The reason for this non-succession was not, as some have suggested (see note 1 below), because the title was non-hereditary. Rather, the title was hereditary but it existed under the Crown of the Kingdom of Two Sicilies. It was created specially for Don Jose and its 'Losada' name reflected that of a hereditary property in Asturias of Don Jose's father. Being Italian the title was incapable of being inherited under Spanish law, as we shall see (below) was the case in 1915 and 1969. It seems clear that Charles 3 in both Naples and Madrid did just what he needed to do to secure the services of Don Jose whom he must have found to be a person of incomparable value. Both Charles 3 and Charles 4 treated their respective Sumillers de Corps Don Jose and Don Jude with some generosity (ref 158), so more complex explanations (eg see note 3 below) as to the origins and elevation of the Duque appear unwarranted. The promotion of Don Jose to Duque was far-sighted but risky, for a decade was to elapse between Don Jose being made Duque and becoming Sumiller de Corps to the King in Naples. However from the King's perspective the risk was much reduced by the fact that no Spanish assets had to be dedicated as the title was Italian, while the Duque conveniently was given no specific time in which to attach a fiefdom in the Kingdom of the Two Sicilies to the title (ref 164) and we doubt he ever did this. Our research led to the discovery of claims for reinstatement in 1915 and 1969, but these claims were unsuccessful despite descent from the older brother of the Duque de Losada and specifically from Duque's niece Maria Miranda y Villacis. The title being Italian was the underlying reason given in ref 164 for the failure of those 2 claims. The 1915 claimant was interested in Grandee status but this was non-hereditary and the foreign title even though hereditary could not be used to make the Grandee status hereditary. The 1969 applicant had obtained a form of Italian assignment of the title. However changes of monarchy in Italy in the Risorgimento and its later abolition after WW2 have led to a confusing nobility situation in modern Italy. In any case, the 1969 applicant's Italian assignment was judged not to meet Spanish standards of nobility administration and her request was also rejected.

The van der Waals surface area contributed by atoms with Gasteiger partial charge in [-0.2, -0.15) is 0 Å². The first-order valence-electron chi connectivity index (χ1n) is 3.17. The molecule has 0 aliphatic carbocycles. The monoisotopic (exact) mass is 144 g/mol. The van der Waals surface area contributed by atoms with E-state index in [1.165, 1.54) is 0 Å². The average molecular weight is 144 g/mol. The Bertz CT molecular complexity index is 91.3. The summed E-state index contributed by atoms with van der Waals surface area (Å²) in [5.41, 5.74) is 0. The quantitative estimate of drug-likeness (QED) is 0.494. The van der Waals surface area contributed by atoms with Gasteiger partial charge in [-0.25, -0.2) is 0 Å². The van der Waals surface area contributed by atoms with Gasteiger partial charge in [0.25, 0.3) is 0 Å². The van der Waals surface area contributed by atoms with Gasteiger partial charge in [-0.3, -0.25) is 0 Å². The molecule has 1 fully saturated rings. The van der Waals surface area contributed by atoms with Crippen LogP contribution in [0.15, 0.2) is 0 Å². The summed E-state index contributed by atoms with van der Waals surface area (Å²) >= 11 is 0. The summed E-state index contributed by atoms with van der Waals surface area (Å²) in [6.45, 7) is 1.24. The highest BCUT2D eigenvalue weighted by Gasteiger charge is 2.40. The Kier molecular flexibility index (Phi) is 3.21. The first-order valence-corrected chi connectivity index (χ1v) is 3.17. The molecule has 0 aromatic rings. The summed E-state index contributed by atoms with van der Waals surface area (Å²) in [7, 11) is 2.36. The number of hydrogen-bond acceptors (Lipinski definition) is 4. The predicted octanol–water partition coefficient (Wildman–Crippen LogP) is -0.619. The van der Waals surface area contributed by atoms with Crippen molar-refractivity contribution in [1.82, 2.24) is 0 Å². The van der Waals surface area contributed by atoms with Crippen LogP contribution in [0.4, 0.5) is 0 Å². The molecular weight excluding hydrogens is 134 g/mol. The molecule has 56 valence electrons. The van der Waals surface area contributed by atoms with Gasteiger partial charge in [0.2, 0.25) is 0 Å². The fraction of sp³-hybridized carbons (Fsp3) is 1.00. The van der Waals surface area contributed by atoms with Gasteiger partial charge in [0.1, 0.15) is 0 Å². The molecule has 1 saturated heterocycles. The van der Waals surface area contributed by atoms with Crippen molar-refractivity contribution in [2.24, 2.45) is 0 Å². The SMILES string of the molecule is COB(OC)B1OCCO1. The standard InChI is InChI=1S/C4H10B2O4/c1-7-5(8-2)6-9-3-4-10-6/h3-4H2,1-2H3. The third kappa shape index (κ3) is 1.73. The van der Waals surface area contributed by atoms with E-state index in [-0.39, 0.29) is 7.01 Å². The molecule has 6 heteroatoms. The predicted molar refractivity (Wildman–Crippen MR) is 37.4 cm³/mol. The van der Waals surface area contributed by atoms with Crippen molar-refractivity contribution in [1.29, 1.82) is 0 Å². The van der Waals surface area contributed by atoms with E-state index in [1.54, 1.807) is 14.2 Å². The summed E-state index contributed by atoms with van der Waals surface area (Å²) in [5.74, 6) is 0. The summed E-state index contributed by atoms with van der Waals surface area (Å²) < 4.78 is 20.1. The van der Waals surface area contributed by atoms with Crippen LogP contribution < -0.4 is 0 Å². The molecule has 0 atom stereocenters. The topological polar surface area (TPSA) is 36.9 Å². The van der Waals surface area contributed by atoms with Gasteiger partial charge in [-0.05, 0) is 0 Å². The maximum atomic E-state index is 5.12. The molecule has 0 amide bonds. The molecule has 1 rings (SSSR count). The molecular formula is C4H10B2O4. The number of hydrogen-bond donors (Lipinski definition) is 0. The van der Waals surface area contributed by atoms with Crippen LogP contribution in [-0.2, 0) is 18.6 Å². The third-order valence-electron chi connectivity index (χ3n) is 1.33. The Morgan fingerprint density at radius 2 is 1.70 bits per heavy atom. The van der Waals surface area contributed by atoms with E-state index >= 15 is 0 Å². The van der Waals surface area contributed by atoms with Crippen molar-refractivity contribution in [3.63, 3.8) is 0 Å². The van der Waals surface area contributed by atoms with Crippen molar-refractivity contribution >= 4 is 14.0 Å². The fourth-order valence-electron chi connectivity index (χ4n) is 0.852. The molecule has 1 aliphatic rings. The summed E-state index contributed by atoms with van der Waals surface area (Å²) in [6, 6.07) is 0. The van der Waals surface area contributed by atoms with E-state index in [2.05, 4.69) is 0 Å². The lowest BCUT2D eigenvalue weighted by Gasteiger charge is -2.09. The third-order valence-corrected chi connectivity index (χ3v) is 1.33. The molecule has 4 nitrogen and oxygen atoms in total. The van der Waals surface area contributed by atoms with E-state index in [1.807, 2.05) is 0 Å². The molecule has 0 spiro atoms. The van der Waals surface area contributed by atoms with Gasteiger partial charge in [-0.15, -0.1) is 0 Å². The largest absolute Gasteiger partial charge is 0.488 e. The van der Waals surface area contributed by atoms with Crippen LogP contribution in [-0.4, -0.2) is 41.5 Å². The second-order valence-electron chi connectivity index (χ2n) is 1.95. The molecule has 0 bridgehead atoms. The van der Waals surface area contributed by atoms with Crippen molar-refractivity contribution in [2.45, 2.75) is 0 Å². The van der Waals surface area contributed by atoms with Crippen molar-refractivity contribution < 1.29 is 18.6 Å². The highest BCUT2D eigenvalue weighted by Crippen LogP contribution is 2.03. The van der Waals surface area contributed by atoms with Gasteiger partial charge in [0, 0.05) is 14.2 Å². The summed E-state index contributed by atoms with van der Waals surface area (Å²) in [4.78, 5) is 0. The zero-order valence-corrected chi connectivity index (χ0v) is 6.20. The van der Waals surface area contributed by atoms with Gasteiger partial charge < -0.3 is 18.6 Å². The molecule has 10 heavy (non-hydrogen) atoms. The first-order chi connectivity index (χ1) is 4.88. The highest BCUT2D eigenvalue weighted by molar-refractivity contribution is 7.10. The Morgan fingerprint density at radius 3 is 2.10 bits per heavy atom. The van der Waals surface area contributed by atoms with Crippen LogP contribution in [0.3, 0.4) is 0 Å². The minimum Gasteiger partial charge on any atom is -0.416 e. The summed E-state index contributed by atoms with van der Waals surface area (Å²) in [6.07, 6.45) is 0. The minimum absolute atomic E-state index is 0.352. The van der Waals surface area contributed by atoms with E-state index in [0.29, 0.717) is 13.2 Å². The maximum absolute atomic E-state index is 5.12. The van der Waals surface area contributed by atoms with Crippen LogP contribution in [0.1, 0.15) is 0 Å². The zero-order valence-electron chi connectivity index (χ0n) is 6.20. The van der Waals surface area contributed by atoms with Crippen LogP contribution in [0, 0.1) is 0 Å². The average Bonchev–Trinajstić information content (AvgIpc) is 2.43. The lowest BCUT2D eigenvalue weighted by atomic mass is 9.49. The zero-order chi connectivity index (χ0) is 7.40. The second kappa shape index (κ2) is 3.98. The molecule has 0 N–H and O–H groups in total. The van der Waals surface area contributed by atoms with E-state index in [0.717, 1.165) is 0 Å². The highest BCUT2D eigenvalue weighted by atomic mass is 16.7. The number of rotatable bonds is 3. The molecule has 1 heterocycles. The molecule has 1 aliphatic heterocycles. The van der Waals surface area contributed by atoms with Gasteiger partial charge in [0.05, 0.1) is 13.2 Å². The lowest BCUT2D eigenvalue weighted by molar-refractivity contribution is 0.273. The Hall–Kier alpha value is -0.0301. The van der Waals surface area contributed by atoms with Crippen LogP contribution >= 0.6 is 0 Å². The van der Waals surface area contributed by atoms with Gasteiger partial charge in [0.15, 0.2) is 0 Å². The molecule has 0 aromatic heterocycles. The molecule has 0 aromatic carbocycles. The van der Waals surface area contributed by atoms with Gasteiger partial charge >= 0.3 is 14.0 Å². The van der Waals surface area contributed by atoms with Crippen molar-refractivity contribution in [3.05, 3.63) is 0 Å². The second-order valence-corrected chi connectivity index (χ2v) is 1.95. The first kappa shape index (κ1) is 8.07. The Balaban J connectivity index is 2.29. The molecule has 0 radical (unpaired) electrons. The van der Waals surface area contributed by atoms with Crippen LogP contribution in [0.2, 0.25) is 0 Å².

1. This has been suggested even though non-hereditable titles were rare at the time, but could occur where the holder was already a nobleman with a pre-existing hereditary title (ref 140) as Don Jose almost certainly would have had as the son of a Marquis. Rather, it was the Duque's status as Grandee that was non-hereditary (ref 164).